Omar Salman, fourth-year medical student at the Virginia Tech Carilion School of Medicine, has been chosen for the second year for a national leadership position for the American Medical Association (AMA) as the chair of the Committee on LGBTQ+ Issues.  

The AMA said Salman was selected from “a competitive national pool of applicants” for the honor. He served as founding chair of the committee last year.

In the role, Salman has been able to champion LGBTQ+ issues, with a particular focus on issues of blood donor discrimination against gay and bisexual men and medical leave for LGBTQ+ employees and their caretakers.

In 2016, he wrote a resolution for the AMA that opposed discriminatory blood donor criteria for gay and bisexual men. Currently, Food and Drug Administration (FDA) guidance requires a one-year deferral for men who have had sex with men to donate blood. Salman’s resolution proposed a science-based method to assess risk for each blood donor instead. The AMA supported the idea, leading to some national attention from the FDA and Human Rights Campaign.

In addition, Salman has led national trainings and worked with a number of national and international organizations to develop curricula and lead trainings for medical student and physician competence in treating LGBTQ+ patients.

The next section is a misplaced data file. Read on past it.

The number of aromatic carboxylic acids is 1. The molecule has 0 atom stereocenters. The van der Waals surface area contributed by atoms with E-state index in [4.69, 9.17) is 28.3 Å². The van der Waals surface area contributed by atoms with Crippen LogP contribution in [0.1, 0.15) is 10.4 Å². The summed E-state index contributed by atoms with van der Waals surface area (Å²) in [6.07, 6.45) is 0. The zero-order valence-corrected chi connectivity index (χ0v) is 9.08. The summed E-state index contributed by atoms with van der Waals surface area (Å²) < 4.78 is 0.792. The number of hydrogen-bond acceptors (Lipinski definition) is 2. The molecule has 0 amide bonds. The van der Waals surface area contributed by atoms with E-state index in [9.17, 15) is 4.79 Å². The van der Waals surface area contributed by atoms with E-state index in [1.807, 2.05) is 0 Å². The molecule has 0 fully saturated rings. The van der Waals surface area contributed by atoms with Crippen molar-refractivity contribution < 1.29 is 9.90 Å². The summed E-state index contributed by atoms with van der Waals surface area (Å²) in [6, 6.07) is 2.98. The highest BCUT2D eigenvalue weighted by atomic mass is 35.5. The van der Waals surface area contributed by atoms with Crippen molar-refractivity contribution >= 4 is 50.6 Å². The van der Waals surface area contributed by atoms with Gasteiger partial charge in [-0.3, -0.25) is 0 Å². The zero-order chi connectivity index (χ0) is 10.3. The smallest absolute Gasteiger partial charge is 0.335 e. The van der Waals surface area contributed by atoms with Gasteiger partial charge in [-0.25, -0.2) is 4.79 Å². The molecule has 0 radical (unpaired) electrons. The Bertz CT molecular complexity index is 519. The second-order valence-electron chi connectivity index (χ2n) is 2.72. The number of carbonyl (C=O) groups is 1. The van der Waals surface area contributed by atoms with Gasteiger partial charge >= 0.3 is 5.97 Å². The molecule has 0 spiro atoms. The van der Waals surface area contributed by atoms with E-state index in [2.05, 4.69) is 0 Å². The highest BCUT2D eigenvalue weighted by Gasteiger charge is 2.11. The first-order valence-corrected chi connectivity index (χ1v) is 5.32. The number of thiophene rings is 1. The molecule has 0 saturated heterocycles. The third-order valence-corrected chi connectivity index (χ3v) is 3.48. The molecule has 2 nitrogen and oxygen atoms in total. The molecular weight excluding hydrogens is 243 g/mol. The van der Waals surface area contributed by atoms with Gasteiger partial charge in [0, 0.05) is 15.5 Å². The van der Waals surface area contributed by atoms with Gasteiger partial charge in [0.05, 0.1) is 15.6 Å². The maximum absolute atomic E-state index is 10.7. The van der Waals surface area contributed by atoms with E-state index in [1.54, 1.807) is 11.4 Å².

“I'm interested in the intersection of culture and medicine,” said Salman. “Studies show there are better patient outcomes when patients feel like a provider is someone who understands them culturally or ethnically or religiously. We all can benefit from being in a more understanding and accepting society. We can be part of that as future physicians.”

At the Virginia Tech Carilion School of Medicine, Salman founded the VTCSOM Student National Medical Association, which focuses on diversity issues in medicine. He also volunteers with the Roanoke Diversity Center and has held leadership roles with the Medical Society of Virginia (MSV), a philanthropic organization dedicated to improving patient access.

In 2017, the MSV Foundation awarded Salman the Salute to Service Award for Service by a Medical Student or Resident. The Point Foundation, a national LGBTQ+ Scholarship Fund, named Salman a 2017 Janssen Infectious Diseases Scholar.

Salman is also a recipient of scholarships from the Virginia Tech Carilion School of Medicine, including the Morgan Dana Harrington Memorial Scholarship and the Charter Class Scholarship.

When Salman graduates in May 2019, he plans to pursue a residency in pediatrics with the ultimate goal of a career in pediatric hematology and oncology, but hopes to continue working with LGBTQ+ patients, particularly adolescents and patents from ethnic minorities and underserved backgrounds.